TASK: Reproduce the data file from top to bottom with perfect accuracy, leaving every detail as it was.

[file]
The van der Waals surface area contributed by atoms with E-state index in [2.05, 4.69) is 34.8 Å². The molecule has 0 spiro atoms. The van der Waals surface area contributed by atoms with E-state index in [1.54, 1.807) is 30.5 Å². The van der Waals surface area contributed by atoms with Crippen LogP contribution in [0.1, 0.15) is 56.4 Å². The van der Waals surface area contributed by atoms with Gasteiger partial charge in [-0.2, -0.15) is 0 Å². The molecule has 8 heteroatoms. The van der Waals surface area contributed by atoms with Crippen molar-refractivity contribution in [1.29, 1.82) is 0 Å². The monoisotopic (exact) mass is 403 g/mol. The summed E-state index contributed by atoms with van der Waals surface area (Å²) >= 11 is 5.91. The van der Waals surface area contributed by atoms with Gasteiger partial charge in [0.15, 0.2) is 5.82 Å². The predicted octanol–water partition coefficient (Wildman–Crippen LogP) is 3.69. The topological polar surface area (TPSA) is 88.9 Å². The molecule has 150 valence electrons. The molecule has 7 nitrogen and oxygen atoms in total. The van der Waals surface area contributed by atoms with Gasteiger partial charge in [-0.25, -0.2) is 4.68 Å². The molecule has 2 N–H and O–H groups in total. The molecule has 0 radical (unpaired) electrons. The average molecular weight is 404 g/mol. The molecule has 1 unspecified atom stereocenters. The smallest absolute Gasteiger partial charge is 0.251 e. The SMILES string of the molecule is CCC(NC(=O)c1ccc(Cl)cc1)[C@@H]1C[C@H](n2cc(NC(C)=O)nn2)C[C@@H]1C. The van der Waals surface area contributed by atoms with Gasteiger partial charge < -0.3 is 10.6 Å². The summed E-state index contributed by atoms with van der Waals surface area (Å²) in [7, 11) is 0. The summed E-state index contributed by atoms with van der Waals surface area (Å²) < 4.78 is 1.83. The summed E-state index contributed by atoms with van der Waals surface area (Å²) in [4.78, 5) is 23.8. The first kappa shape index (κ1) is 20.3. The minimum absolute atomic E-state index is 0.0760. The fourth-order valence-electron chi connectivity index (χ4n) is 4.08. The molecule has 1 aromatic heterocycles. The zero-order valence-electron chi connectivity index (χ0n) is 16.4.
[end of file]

The van der Waals surface area contributed by atoms with E-state index in [2.05, 4.69) is 34.8 Å². The molecule has 0 spiro atoms. The van der Waals surface area contributed by atoms with E-state index in [1.54, 1.807) is 30.5 Å². The van der Waals surface area contributed by atoms with Crippen LogP contribution in [0.1, 0.15) is 56.4 Å². The van der Waals surface area contributed by atoms with Gasteiger partial charge in [-0.2, -0.15) is 0 Å². The molecule has 8 heteroatoms. The van der Waals surface area contributed by atoms with Crippen molar-refractivity contribution in [1.29, 1.82) is 0 Å². The monoisotopic (exact) mass is 403 g/mol. The summed E-state index contributed by atoms with van der Waals surface area (Å²) >= 11 is 5.91. The van der Waals surface area contributed by atoms with Gasteiger partial charge in [0.15, 0.2) is 5.82 Å². The predicted octanol–water partition coefficient (Wildman–Crippen LogP) is 3.69. The topological polar surface area (TPSA) is 88.9 Å². The molecule has 150 valence electrons. The molecule has 7 nitrogen and oxygen atoms in total. The van der Waals surface area contributed by atoms with Gasteiger partial charge in [-0.25, -0.2) is 4.68 Å². The molecule has 2 N–H and O–H groups in total. The molecule has 0 radical (unpaired) electrons. The average molecular weight is 404 g/mol. The molecule has 1 unspecified atom stereocenters. The smallest absolute Gasteiger partial charge is 0.251 e. The SMILES string of the molecule is CCC(NC(=O)c1ccc(Cl)cc1)[C@@H]1C[C@H](n2cc(NC(C)=O)nn2)C[C@@H]1C. The van der Waals surface area contributed by atoms with Gasteiger partial charge < -0.3 is 10.6 Å². The summed E-state index contributed by atoms with van der Waals surface area (Å²) in [7, 11) is 0. The summed E-state index contributed by atoms with van der Waals surface area (Å²) < 4.78 is 1.83. The summed E-state index contributed by atoms with van der Waals surface area (Å²) in [4.78, 5) is 23.8. The first kappa shape index (κ1) is 20.3. The minimum absolute atomic E-state index is 0.0760. The fourth-order valence-electron chi connectivity index (χ4n) is 4.08. The molecule has 1 aromatic heterocycles. The zero-order valence-electron chi connectivity index (χ0n) is 16.4.